The number of planned layoffs announced last year by U.S.-based employers declined to the lowest annual total since 1997, new data shows. Job cuts moved down for the second straight month in December and were 5% fewer than in 2013, adding to signs of a strengthening labor market.
Total layoffs in 2014 were 483,171, down 5% from 509,051 in 2013, according to a report released Thursday by placement firm Challenger, Gray & Christmas. It was the lowest annual total since 1997, when there were 434,350 job cuts. Layoffs announced in December declined 9.2% from 35,940 planned layoffs in November. Employers planned to layoff 32,640 workers in December 2014, which were still 7 percent higher than the 30,623 job cuts in December 2013.
“Layoffs aren’t simply at pre-recession levels; they are at pre-2001-recession levels,” John A. Challenger, chief executive of Challenger, Gray & Christmas. “This bodes well for job seekers, who will not only find more employment opportunities in 2015, but will enjoy increased job security once they are in those new positions.” That said, the U.S. typically records an average of 40,000 planned job cuts per month even in a period of economic and employment growth. “No job is ever 100% secure,” he adds.
Challenger’s report highlighted that while the economy and employment showed growth last year, job security remains a problem with employers recording an average of around 40,000 job cuts per month. The reason provided is that companies restructure their operations, take cost reduction initiatives or fire workers when mergers and acquisitions are completed.
Notably, the greatest number of layoffs was recorded in the tech sector, which is seen as a relatively strong performer in the economy. That sector declared 59,528 planned layoffs in 2014, representing a 69% increase from a year ago, according to the report. The greater part of that downsizing appeared because of plans announced by Hewlett-Packard and Microsoft to each cut thousands of jobs. Both companies are shifting their focus from traditional PC businesses to mobile devices with an aim to compete better with more streamlined operations.
Retail sector was ranked second in 2014 due to job cuts by Coca-Cola and Caterpillar. The group and saw a 11% decline in layoff. Health care sector was placed on third with fewer layoffs in 2014, Challenger said. Meanwhile, the biggest rise in layoffs occurred among employers in the entertainment industry and electronics, where downsizing in 2014 more than doubled for both.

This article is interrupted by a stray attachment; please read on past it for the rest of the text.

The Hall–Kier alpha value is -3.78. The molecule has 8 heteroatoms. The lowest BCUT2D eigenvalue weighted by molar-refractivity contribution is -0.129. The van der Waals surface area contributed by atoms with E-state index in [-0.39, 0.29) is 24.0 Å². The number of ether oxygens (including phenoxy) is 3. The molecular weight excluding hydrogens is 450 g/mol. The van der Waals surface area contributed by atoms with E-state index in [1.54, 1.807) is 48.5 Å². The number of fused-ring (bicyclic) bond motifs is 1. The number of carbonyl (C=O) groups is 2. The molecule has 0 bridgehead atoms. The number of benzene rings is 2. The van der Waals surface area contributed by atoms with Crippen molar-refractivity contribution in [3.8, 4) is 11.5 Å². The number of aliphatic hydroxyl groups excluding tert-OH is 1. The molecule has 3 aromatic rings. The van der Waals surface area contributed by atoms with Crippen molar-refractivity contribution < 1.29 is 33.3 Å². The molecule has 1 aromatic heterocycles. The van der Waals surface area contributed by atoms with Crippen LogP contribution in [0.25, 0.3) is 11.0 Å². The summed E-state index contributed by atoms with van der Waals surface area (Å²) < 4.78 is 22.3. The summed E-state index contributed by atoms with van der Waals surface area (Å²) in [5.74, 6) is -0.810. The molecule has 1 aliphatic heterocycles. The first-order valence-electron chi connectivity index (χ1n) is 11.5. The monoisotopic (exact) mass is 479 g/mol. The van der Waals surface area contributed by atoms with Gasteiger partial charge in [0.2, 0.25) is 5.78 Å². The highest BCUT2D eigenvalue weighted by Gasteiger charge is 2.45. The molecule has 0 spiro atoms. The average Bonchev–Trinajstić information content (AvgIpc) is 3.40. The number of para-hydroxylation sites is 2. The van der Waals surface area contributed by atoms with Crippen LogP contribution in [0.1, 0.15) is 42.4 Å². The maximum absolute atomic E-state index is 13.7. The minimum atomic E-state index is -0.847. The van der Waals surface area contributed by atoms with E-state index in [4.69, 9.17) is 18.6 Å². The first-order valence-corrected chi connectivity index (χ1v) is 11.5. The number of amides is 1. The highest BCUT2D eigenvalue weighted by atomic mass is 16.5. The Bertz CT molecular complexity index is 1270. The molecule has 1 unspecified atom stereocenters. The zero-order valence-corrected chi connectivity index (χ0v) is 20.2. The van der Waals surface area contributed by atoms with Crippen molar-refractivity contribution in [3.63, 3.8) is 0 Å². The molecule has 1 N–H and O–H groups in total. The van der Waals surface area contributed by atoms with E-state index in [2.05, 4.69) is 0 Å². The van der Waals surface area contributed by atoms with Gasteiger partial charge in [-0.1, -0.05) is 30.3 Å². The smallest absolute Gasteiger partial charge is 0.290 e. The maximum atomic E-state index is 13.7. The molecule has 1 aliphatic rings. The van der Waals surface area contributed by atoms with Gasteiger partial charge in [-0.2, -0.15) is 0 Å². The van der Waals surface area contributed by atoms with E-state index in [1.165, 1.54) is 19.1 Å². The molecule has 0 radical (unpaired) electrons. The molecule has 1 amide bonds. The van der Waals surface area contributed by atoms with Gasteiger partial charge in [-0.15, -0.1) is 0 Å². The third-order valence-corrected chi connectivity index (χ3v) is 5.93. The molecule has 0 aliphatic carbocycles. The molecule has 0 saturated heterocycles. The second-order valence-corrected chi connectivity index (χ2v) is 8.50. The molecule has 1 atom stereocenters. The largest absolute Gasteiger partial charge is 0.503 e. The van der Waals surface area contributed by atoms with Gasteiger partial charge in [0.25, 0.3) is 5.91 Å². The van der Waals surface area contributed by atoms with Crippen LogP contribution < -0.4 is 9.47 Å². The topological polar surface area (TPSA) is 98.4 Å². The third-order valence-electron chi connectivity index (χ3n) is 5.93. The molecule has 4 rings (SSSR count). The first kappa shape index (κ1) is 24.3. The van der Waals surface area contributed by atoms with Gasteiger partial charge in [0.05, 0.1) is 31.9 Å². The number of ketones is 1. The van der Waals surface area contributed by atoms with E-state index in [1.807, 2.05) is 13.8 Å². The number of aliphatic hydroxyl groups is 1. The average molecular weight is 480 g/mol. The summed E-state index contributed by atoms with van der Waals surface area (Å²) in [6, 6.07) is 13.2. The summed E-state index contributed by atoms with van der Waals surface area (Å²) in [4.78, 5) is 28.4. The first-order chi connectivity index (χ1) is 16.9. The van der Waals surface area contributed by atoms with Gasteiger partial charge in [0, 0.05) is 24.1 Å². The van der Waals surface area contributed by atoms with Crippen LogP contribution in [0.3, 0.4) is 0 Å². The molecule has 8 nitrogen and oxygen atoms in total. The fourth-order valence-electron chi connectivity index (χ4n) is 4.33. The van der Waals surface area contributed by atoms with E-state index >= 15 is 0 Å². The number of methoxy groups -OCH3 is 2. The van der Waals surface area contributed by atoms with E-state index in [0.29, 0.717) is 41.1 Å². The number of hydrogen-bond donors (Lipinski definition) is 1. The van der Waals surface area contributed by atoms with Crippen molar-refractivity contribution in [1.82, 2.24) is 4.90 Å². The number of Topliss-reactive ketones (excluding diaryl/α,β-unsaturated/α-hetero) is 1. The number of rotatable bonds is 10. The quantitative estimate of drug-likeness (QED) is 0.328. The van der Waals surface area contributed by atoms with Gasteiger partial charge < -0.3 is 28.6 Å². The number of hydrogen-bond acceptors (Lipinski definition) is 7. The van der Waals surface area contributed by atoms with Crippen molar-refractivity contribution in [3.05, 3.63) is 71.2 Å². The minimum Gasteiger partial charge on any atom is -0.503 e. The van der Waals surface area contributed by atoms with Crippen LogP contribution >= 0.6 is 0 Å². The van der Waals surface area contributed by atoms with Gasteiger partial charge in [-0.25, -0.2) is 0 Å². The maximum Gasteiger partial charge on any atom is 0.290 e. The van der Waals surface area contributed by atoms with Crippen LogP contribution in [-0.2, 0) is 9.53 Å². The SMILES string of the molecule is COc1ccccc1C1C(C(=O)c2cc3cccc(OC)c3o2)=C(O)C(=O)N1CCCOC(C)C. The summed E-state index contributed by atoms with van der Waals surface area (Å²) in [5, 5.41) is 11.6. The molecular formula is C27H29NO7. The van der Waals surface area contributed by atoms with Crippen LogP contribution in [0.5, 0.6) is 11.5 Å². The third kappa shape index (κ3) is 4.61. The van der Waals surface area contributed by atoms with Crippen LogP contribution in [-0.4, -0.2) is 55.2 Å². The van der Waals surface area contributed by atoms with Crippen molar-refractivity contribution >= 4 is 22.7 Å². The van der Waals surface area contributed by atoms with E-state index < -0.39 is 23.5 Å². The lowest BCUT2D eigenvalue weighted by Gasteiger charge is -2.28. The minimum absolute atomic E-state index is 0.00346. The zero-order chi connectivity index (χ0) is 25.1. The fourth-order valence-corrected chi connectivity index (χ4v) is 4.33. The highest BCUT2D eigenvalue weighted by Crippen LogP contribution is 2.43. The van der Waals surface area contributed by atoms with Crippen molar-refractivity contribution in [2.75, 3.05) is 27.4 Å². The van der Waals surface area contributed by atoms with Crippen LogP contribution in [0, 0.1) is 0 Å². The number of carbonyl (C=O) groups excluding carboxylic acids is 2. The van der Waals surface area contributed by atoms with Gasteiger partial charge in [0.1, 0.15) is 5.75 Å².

“We expect downsizing to remain subdued in 2015, as a growing number of employers turn their attention toward job creation,” Challenger said.
The biggest possible threat seems declining oil prices as it could cause more layoffs in one of 2014’s star performers: the energy sector. The total number of layoffs announced by energy companies only totaled 14,262 in 2014. Therefore, Challenger highlighted a plan earlier this week that U.S. Steel would be laying off 756 employees as soft demand related to weak oil prices pushed it to shut a plant that makes specialized pipes for the energy industry.
“Lower prices mean less money for research, exploration and new drilling operations,” Challenger said. “However, the slowdown in oil-related industries may be more than offset by the extra dollars in consumers’ pockets as they shell out less money for gas and heating oil. The money not spent at the pump can be used for consumer goods, travel, home improvement, and dining out. Furthermore, continued low gas prices could spur an increase in SUV sales. All of these are going to have an immediate and positive impact on the job market and hiring.”
Still, official government data also provide signs of growing U.S. jobs market. Also Thursday, the Labor Department declared that Americans filing new claims for unemployment benefits dropped 4,000 to 294,000 as compared to Dec. 27 to Jan. 3. The figure stands below the much-watched 300,000 level for the 16th time in 17 weeks. Economists had predicted claims falling to 290,000 last week.
“In the 11 months through November, the economy had added more jobs than in any calendar year since 1999,” says Patrick O’Keefe, director of economic research at CohnReznick, an accounting and advisory firm.
Claims are “low enough to be consistent with very big payroll gains,” Ian Shepherdson, chief economist at Pantheon Macroeconomics Inc. in White Plains, New York, said in a research note. “If the economy strengthens again in the first half, it could easily dip to new lows.”
As the labor market keeps growing, the Federal Reserve could move a step closer to lifting its short-term interest rate, which has been maintained near zero since December 2008.
The claims report disclosed total U.S. citizens still receiving benefits after an initial week of aid saw a rise of 101,000 to 2.45 million in the week ended Dec. 27. US 4-week moving average of initial claims for unemployment insurance fell by 17,000 to 2.40 million.
“The trend in claims has been fairly steady lately and sends a relatively upbeat message regarding conditions in the labor market,” said J.P. Morgan Chase economist Daniel Silver.